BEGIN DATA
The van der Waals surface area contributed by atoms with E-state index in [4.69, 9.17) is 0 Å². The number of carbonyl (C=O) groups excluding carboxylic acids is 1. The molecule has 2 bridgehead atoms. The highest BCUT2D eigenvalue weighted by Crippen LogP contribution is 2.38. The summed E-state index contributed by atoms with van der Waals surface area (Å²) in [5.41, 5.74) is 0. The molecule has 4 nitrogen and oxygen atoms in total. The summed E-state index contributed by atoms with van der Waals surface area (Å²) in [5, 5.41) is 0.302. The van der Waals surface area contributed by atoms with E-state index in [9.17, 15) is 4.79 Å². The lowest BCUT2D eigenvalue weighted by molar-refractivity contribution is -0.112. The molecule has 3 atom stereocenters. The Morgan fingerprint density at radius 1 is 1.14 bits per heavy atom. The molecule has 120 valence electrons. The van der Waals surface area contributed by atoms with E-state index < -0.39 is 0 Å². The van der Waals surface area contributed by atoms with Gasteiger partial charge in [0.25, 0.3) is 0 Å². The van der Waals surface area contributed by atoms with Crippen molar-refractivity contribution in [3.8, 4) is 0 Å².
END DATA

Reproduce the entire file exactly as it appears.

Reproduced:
The van der Waals surface area contributed by atoms with E-state index in [4.69, 9.17) is 0 Å². The number of carbonyl (C=O) groups excluding carboxylic acids is 1. The molecule has 2 bridgehead atoms. The highest BCUT2D eigenvalue weighted by Crippen LogP contribution is 2.38. The summed E-state index contributed by atoms with van der Waals surface area (Å²) in [5.41, 5.74) is 0. The molecule has 4 nitrogen and oxygen atoms in total. The summed E-state index contributed by atoms with van der Waals surface area (Å²) in [5, 5.41) is 0.302. The van der Waals surface area contributed by atoms with E-state index in [9.17, 15) is 4.79 Å². The lowest BCUT2D eigenvalue weighted by molar-refractivity contribution is -0.112. The molecule has 3 atom stereocenters. The Morgan fingerprint density at radius 1 is 1.14 bits per heavy atom. The molecule has 120 valence electrons. The van der Waals surface area contributed by atoms with E-state index < -0.39 is 0 Å². The van der Waals surface area contributed by atoms with Gasteiger partial charge in [0.25, 0.3) is 0 Å². The van der Waals surface area contributed by atoms with Crippen molar-refractivity contribution in [3.8, 4) is 0 Å².